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Connolly rejects Wallaby decline claim

09/10/2007 09:16:32 PM Comments (0)

Departing Wallabies coach John Connolly insisted Australia wasn't about to enter a decline following their quarter-final Rugby World Cup elimination but warned they would have to lift to keep pace with the rest of the world.

Connolly, whose tenure ended after the 12-10 loss to England last weekend, returned to Australia.

He revealed his coaching career of 27 years was likely to continue.

"There's a number of options overseas that have come up, I think the older you get the more offers you get, I'm sure you get better as a coach," Connolly said at Sydney Airport.

"There's a number of options in Europe that I may look at, but I'll just take a bit at time to thing about it.

He rated last weekend's loss, which equalled Australia's worst ever World Cup performance, as the biggest disappointment of his career.

Asked about the lessons learnt from the current campaign, Connolly said: "the rest of the world is improving greatly, we will have to keep improving."

"We have to be mindful of how the rest of the world are going, we've seen Argentina emerge and Tonga emerge with all of their players playing in Europe, it's becoming more competitive all the time."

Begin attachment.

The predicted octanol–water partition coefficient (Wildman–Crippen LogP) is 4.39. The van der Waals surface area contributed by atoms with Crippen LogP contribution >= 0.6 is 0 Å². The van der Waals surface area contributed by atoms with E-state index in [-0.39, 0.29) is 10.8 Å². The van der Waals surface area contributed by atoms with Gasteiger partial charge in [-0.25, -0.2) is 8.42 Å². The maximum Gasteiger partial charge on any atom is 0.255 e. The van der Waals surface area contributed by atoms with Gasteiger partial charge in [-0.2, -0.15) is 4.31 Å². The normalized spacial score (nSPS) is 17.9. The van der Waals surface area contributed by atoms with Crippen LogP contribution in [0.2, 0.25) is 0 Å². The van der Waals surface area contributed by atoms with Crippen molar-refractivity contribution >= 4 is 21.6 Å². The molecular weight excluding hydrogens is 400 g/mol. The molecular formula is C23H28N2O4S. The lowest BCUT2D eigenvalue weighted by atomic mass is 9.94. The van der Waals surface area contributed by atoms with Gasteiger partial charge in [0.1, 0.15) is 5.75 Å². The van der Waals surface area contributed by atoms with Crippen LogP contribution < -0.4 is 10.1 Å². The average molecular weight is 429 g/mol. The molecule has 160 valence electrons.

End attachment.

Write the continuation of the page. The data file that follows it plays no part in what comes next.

While Australia will lose the services of retiring halves Stephen Larkham and George Gregan, Connolly felt Australia wouldn't necessarily fall away.

"Every forward we had at this World Cup could arguably be around for the next World Cup," Connolly said.

"We've seen the likes of Berrick Barnes step up, we've got a number of good young tens coming through and there's a couple of options at halfback.

"We've seen (wingers) Drew Mitchell and Adam Ashley-Cooper emerge.

"Australia have always worked from a fairly narrow base, we're very similar to Ireland and Wales with only four provinces, they've only got four provinces, so we've got to get most things right."

Connolly said he had experienced "a wonderful two years" as coach, but was reluctant to assess his time in charge.

"Other people will do that. We've had 25 games and won 16 and drawn one," Connolly said.

"We've had some good wins and we had a disappointing result the other day."

Asked if he could have changed any of his tactics against England, Connolly said possibly the ball could have been fed into the scrum a bit quicker, but was quick to defend the efforts of Gregan.

He rejected the suggestion that criticism from his predecessor Eddie Jones, who is acting as a consultant to Springbok coach Jake White, had in any way hurt Australia's campaign.

"Most of the players and staff understand Eddie and understand what he is up to at times, so we don't really get involved in that," Connolly said.

"People will judge Eddie on the Wallabies and his performance at Queensland and his behaviour since then and everyone will make up their own mind."

Connolly felt even after their quarter-final elimination New Zealand were probably the best team in the tournament and thought France and South Africa would probably fight out the final.

"The Argentinians play a very different style of rugby and I think the Springboks will have too much power for them and I definitely think France will get over England," Connolly said.

"France at home (in the final) ... it will be 50-50, it will be close."

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